Tips and Tricks to Starting Seeds Indoors
Starting your garden seeds indoors is a great way to get a jumpstart on your garden, especially in colder climates where your growing season is short.
Who else, besides me, is currently looking on their social media accounts and are starting to see people planting seeds into the ground, while I am here still shoveling snow? Well, no matter where you live you can start planting now. Since most of us can’t plant directly in the ground now, we can start planting indoors. I mean, we are already paying for our heating to warm our house so let's take advantage of it and start our gardens indoors!
For several years I kept getting discouraged because I would start my seeds indoors and they would always wither away and die. I would stick them in the window and put them out on warm days and they would die. I think most people can relate to this and they gave up. If you build strong plants from the beginning, I promise it will be worth it. Check out what we have learned to do and what not to do.
Not all seeds should be started indoors. Some plants just prefer to go directly in the ground (called direct sowing). So, before we start discussing how to start seeds indoors, let go over some plants to just wait for warmer weather with.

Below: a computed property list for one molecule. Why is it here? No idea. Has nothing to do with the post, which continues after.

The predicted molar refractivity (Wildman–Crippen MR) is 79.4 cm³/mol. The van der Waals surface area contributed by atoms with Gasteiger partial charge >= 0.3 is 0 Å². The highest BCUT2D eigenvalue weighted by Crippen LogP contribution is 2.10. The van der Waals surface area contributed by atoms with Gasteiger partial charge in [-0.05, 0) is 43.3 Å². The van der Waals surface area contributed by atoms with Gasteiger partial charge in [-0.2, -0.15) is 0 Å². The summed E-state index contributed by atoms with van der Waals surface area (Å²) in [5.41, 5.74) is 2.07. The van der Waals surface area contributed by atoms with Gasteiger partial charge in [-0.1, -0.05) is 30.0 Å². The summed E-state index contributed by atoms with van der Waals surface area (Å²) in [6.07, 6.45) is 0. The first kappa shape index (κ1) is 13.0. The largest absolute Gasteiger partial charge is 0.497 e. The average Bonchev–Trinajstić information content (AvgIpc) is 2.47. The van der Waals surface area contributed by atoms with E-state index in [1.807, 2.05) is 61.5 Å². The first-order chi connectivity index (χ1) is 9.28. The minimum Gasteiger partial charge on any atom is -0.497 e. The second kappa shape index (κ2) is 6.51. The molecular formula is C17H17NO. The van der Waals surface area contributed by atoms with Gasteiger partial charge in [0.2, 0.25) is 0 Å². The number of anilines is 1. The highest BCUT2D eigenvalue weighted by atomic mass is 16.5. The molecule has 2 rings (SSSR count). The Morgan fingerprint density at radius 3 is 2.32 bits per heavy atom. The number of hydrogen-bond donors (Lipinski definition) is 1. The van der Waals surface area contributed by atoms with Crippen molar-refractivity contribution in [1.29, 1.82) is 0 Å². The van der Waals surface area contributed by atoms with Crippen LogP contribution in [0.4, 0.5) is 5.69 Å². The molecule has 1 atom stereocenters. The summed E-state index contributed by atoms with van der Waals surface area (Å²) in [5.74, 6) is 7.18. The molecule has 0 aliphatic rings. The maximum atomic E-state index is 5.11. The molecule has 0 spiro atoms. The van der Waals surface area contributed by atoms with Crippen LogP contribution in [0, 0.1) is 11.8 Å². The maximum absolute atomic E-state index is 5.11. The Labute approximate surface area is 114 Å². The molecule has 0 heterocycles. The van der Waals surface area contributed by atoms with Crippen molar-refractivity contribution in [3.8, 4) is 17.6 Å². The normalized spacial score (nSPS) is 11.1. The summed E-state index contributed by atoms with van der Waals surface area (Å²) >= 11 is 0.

There are cold- and warm-season direct sow plants:
Cold Season Vegetables are vegetables that will survive an unexpected or early snow, frost or cooler weather. If you live in a cooler climate and are new to gardening than growing cold season vegetables is a great way to start. Some are very tolerable to the frost and snow while others such as broccoli, cabbage and cauliflower might tolerate a light frost, but typically need some cover protection when young.
Here is a list of cold season vegetables, that I would plant directly in the soil:
Warm Season Vegetables are plants that are native to warmer climates and do not tolerate long-term cold weather. They require protection from cooler weather. Although you can get some varieties of these plants that are acclimated to colder climates, you will still need to be diligent about getting these young plants covered if frost is a possibility.
Here is a list of warm season vegetables, that I would plant directly in the soil:
Now that we know what seeds to set aside for direct planting outdoors, let's gather and come up with a plan for the ones we will plant indoors.
Vegetables to grow indoors: